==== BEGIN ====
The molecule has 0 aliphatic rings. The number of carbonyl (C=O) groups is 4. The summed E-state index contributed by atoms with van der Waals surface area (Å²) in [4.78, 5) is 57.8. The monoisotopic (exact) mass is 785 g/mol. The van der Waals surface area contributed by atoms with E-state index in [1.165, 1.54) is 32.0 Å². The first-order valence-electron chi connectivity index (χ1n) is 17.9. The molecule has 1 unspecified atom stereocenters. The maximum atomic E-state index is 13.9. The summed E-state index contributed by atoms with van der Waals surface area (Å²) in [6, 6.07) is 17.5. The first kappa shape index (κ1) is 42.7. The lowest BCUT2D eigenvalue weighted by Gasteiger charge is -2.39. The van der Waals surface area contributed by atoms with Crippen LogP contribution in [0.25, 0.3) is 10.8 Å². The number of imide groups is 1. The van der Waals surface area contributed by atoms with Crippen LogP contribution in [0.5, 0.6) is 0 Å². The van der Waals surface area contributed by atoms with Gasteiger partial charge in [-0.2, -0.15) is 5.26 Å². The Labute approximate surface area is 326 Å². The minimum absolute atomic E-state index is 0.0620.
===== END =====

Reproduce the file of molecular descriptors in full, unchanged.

The molecule has 0 aliphatic rings. The number of carbonyl (C=O) groups is 4. The summed E-state index contributed by atoms with van der Waals surface area (Å²) in [4.78, 5) is 57.8. The monoisotopic (exact) mass is 785 g/mol. The van der Waals surface area contributed by atoms with E-state index in [1.165, 1.54) is 32.0 Å². The first-order valence-electron chi connectivity index (χ1n) is 17.9. The molecule has 1 unspecified atom stereocenters. The maximum atomic E-state index is 13.9. The summed E-state index contributed by atoms with van der Waals surface area (Å²) in [6, 6.07) is 17.5. The first kappa shape index (κ1) is 42.7. The lowest BCUT2D eigenvalue weighted by Gasteiger charge is -2.39. The van der Waals surface area contributed by atoms with Crippen LogP contribution in [0.25, 0.3) is 10.8 Å². The number of imide groups is 1. The van der Waals surface area contributed by atoms with Crippen LogP contribution in [0.5, 0.6) is 0 Å². The van der Waals surface area contributed by atoms with Gasteiger partial charge in [-0.2, -0.15) is 5.26 Å². The Labute approximate surface area is 326 Å². The minimum absolute atomic E-state index is 0.0620.